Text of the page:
The escalation of the class struggle internationally saw two general strikes in Europe this week, in Belgium and Greece, and a mass strike in France. Greece’s general strike was the second this year.
The strikes are being driven by surges in the cost of living with inflation continent-wide at its highest rate in decades. Across the eurozone of 19 countries inflation shot up to a record 10.7 percent last month.
On Wednesday, workers across Belgium, with a population of 11.5 million, joined a one-day general strike. The stoppage follows a one-day public sector strike in June.
They are demanding pay rises and that the coalition government intervention to reduce prices, especially of energy. Inflation in Belgium hit 12.27 percent in October—the highest rate since June 1975. According to the AP news agency, “Belgian trade unions say gas prices have gone up by 130% in just one year, electricity by 85% and fuel by 57%, while food prices also have increased.”
Belgium has an automatic system of “wage indexation,” which increases pay in line with a measure of inflation at regular intervals. However, 850,000 workers only receive this index-linked increase in January, so their pay will fall far behind rising bills. The index also excludes fuel price rises, which are particularly high.
Workers in public transport, airports, hospitals, and many private companies stopped work. According to Het Laatste Nieuws workers in the country’s three main ports, Zeebrugge, Antwerp and Ghent, struck “en masse” and paralysed shipping.
Protests took place in the capital Brussels, including at energy supplier Engie's headquarters on Avenue Simon Bolivar near Gare du Nord.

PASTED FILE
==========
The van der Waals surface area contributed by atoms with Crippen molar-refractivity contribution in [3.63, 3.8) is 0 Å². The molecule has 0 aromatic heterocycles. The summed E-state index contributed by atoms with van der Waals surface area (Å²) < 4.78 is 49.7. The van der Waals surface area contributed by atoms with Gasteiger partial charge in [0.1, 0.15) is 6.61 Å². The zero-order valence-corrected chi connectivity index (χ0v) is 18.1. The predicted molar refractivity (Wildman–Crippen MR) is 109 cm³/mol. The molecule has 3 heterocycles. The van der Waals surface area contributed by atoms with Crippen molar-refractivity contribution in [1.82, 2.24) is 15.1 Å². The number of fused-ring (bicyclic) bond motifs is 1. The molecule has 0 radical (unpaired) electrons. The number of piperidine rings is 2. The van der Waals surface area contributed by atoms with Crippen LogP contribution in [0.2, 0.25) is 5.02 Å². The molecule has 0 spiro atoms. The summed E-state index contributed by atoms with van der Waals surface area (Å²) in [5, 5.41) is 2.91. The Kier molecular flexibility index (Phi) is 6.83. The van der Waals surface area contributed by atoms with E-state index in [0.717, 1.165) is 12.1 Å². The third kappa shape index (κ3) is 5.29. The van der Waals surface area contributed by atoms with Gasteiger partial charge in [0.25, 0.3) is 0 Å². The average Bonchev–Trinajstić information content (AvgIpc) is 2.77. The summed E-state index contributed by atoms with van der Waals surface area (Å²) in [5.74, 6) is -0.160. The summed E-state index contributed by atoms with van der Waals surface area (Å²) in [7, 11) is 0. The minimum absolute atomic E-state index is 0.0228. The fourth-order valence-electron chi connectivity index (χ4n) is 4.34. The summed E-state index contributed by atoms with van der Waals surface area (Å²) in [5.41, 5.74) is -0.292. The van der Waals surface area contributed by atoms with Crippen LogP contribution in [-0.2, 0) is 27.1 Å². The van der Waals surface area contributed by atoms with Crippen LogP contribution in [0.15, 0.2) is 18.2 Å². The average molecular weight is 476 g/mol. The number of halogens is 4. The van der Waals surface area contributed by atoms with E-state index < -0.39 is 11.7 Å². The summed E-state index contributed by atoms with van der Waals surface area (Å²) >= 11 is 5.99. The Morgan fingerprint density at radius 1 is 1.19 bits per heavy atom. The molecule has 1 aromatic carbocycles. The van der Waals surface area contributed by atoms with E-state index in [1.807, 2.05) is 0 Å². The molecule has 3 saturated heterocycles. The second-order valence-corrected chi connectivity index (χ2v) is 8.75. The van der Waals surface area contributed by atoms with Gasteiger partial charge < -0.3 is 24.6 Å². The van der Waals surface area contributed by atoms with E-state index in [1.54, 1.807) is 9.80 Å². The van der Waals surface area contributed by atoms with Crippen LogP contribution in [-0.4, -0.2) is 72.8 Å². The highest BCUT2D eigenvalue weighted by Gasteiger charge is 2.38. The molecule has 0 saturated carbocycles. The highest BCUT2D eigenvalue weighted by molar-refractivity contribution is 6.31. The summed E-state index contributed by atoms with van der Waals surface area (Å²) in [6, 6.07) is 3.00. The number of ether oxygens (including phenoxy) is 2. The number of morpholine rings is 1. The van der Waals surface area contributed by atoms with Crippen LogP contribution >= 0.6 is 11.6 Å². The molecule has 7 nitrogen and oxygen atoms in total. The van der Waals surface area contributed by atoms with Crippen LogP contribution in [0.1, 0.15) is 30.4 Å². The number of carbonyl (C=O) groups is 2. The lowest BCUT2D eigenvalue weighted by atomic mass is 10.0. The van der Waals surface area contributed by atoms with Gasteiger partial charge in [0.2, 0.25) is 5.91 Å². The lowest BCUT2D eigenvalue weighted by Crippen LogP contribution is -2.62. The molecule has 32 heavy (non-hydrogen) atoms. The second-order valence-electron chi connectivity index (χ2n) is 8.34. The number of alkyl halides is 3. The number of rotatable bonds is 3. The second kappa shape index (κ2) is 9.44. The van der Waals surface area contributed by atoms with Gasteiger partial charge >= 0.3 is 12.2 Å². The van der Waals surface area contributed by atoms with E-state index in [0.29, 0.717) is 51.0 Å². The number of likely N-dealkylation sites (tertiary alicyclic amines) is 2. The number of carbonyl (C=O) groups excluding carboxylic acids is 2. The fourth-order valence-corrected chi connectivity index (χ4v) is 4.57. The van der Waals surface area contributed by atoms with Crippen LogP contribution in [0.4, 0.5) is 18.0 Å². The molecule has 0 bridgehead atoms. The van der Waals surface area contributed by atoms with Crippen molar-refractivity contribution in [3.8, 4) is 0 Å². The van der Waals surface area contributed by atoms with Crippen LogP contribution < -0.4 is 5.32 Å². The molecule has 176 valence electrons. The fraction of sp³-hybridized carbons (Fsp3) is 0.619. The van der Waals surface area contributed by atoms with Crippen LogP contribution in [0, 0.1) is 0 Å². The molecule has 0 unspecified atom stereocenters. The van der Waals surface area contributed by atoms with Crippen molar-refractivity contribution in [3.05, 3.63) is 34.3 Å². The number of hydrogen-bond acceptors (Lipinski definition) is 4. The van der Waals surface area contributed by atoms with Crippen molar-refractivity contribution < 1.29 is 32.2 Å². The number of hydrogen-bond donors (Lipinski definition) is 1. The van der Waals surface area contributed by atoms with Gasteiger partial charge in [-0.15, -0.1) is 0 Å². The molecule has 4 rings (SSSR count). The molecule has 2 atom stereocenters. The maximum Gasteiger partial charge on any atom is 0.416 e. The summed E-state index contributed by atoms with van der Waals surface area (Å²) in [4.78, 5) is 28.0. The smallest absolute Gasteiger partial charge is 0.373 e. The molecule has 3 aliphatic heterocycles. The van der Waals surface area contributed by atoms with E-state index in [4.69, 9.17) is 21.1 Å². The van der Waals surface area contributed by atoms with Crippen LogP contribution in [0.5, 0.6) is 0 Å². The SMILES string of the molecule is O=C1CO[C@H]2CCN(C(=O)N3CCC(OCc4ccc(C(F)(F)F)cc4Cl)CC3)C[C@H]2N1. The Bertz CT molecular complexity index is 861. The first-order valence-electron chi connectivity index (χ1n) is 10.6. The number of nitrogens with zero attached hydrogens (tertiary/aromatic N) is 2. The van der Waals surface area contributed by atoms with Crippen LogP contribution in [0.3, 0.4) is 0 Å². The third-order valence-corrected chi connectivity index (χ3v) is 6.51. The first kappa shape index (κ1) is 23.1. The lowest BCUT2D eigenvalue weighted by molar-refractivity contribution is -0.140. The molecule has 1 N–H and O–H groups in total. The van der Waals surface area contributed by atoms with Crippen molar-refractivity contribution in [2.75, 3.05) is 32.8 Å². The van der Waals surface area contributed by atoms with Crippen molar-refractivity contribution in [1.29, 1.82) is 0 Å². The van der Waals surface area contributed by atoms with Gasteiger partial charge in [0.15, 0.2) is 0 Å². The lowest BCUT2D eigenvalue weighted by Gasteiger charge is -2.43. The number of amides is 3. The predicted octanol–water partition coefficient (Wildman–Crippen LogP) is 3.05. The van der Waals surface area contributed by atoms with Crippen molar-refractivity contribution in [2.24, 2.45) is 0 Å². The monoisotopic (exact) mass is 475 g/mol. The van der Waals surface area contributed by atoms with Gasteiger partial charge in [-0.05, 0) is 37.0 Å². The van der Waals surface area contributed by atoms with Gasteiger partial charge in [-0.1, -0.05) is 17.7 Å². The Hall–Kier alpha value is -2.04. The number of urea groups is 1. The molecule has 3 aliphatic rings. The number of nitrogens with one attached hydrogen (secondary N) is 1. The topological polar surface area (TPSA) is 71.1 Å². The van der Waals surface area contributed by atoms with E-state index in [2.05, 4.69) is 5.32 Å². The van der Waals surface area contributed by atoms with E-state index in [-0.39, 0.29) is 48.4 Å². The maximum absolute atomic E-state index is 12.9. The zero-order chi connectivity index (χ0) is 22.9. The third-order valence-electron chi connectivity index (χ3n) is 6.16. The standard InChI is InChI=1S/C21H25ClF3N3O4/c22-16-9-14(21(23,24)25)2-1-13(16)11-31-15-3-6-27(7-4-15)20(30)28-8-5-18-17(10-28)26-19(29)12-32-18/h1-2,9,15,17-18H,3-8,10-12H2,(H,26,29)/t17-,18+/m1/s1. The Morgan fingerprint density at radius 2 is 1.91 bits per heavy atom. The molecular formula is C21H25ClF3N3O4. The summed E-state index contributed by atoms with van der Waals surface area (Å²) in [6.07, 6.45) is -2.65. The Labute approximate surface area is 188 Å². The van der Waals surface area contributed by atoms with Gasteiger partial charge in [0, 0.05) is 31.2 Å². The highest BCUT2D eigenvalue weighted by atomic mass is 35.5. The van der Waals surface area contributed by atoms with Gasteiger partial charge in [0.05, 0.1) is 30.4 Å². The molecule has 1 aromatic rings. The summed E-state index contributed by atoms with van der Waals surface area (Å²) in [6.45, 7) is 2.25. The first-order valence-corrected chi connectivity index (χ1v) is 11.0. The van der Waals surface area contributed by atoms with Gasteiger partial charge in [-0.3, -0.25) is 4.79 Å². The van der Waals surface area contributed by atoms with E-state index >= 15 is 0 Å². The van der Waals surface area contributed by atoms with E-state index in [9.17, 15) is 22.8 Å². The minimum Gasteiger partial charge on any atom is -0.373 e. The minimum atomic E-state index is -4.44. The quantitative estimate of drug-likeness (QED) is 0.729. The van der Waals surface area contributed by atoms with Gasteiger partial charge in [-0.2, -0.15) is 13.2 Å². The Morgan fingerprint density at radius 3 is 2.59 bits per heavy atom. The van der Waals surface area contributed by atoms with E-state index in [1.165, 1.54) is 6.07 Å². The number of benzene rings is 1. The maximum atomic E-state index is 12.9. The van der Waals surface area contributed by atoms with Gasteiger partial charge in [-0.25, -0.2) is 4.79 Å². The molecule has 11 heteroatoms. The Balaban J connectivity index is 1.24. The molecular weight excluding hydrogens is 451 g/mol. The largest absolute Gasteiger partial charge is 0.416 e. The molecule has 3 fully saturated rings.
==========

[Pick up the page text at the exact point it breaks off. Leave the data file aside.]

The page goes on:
The education sector was hit, with students, teachers and staff all participating in the action. At ULB, the capital's largest university, reported the Brussels Times, they “set up picket lines on the Solbosch campus, to denounce the impact energy costs have had on students.”
Also joining the strike were staff at Flemish public-service broadcaster VRT who picketed “at the front of their offices in the municipality of Schaerbeek.”
Of other workers involved VRT reported, “Close to the capital in the Flemish region, the Brussels Airport at Zaventem is also the scene of a strike action, with some 150 militants gathered at the so-called strikers' station.
“An additional 34 actions are being led in the Flemish Brabant, the most noteworthy of which is at the company gates of the Coca-Cola factory in Ghent.”
In Wallonia, “Picket lines have mostly been placed up in front of businesses in the south of the country, with Namur serving as a hub for the strikes. Demonstrators have also gone to railway stations and hospitals in the city, causing the later to be slowed down.”
Employers and politicians lined up to denounce the strike. Prime Minister Alexander de Croo called for workers and employers to “unite,” claiming the government already implemented “a unique system, like nowhere else, which protects Belgians from the loss of purchasing power due to inflation.” The head of the Walloon Union of Companies employers’ association told RTBF they opposed the strike because Belgium was in “a state of war.”
The unions emphasised they had no objection to de Croo’s call for workers to “unite” with the companies making record profits at their expense. The president of SETCa, a subsidiary of one of the largest trade union confederations, told RTBF that the unions “are not asking for a general increase in wages… We are not irresponsible, we are not thieves of companies, far from it.”
As with the general strike in April, Wednesday’s 24 hour strike was called by Greece’s two main unions representing 2.5 million workers, the private sector General Confederation of Greek Workers (GSEE) and the public sector Civil Servants’ Confederation federation (ADEDY). Workers who are members of the All Workers Militant Front (PAME) federation organised by the Stalinist Communist Party (KKE) also participated.